You believe your home has a serious violation of the housing code. But you’re not certain. How can you tell?
“Substantial” compliance is the standard used by the courts.
Landlords are not required to have their properties in perfect, aesthetically pleasing conditions. In most cases, landlords need what is called “substantial compliance.” This means that the conditions meet the applicable code standards that affect health and safety.
The courts have found violations of the housing code when there is:
- lack of heat in numerous rooms,
- a collapsed bathroom ceiling,
- hazardous electrical wiring,
- raw sewage seepage under the building due to broken plumbing,
- infestation from rats, termites, or other vermin,
- broken and deteriorated doors and windows,
- lack of hot and cold running water,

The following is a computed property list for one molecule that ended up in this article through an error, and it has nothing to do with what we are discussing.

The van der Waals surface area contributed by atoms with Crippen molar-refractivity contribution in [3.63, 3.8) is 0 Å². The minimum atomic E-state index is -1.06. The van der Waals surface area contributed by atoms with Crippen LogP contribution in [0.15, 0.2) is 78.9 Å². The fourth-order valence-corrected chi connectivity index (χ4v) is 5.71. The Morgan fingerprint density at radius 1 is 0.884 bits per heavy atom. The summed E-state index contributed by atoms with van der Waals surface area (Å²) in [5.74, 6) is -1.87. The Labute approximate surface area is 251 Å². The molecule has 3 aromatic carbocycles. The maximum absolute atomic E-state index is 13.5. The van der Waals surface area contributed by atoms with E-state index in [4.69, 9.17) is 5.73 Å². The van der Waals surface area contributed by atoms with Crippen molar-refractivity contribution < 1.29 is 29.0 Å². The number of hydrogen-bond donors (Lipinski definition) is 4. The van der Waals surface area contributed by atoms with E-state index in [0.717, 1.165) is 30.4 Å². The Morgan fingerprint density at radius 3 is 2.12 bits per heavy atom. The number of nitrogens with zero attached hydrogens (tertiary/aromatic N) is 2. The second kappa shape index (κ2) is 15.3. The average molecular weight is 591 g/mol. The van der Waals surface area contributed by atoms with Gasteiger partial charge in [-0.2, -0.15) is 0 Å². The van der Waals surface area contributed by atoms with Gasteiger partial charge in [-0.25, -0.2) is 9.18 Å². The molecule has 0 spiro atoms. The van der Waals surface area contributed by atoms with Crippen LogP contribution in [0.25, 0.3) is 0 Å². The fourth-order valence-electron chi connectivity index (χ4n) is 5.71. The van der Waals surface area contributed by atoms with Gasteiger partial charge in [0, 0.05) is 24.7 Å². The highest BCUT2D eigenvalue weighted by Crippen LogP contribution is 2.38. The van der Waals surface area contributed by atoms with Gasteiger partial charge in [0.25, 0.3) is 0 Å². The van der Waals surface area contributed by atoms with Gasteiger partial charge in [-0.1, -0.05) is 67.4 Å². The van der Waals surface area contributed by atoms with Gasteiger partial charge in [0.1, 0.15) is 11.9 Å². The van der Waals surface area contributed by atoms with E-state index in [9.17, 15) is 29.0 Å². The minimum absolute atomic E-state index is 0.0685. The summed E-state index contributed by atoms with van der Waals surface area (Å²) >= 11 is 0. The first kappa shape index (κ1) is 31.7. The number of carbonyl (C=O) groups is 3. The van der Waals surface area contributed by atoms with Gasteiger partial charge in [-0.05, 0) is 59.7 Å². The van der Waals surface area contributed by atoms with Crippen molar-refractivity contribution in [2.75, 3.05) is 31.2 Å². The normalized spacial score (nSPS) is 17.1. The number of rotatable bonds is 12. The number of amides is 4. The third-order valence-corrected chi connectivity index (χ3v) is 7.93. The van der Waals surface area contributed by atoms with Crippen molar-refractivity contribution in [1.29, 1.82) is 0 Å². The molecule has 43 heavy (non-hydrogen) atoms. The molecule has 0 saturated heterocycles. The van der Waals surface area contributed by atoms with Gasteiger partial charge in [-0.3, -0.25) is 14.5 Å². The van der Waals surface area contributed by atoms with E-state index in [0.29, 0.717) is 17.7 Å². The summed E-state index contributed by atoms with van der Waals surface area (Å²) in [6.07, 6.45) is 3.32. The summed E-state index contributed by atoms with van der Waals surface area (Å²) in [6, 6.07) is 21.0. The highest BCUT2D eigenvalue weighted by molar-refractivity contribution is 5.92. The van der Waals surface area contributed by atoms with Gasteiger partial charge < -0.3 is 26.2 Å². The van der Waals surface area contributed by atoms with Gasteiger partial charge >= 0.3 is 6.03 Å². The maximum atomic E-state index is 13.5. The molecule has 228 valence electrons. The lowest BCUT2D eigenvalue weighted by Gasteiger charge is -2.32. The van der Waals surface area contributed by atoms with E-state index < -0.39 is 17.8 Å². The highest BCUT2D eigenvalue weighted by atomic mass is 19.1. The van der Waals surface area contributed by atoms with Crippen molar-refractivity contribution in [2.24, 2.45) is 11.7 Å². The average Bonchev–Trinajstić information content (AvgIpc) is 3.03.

- leaking roof, and
- leaking plumbing fixtures.
Do you see how these examples could affect your health and safety?
Here’s the first step you should do if you believe your home has serious violations of the housing code.
Make a list of everything you believe is wrong. The list should be organized room by room.
Note on your list when the problems first appeared or whether were they present when you moved in.
Then write a letter to your landlord. Ask your landlord to make the repairs within ten days.
It is not necessary to send the letter to your landlord certified mail. You can mail the letter is a stamped envelope.
As always, I advocate that you keep a copy of your letter and anything else you send or receive from your landlord.
Speaking up and letting your landlord know that your home has conditions that need repair might get him to act.
Do you have house code violations in your home? Are you uncertain what to do next? You should consider talking to an experienced tenant attorney who can help you with your specific issue.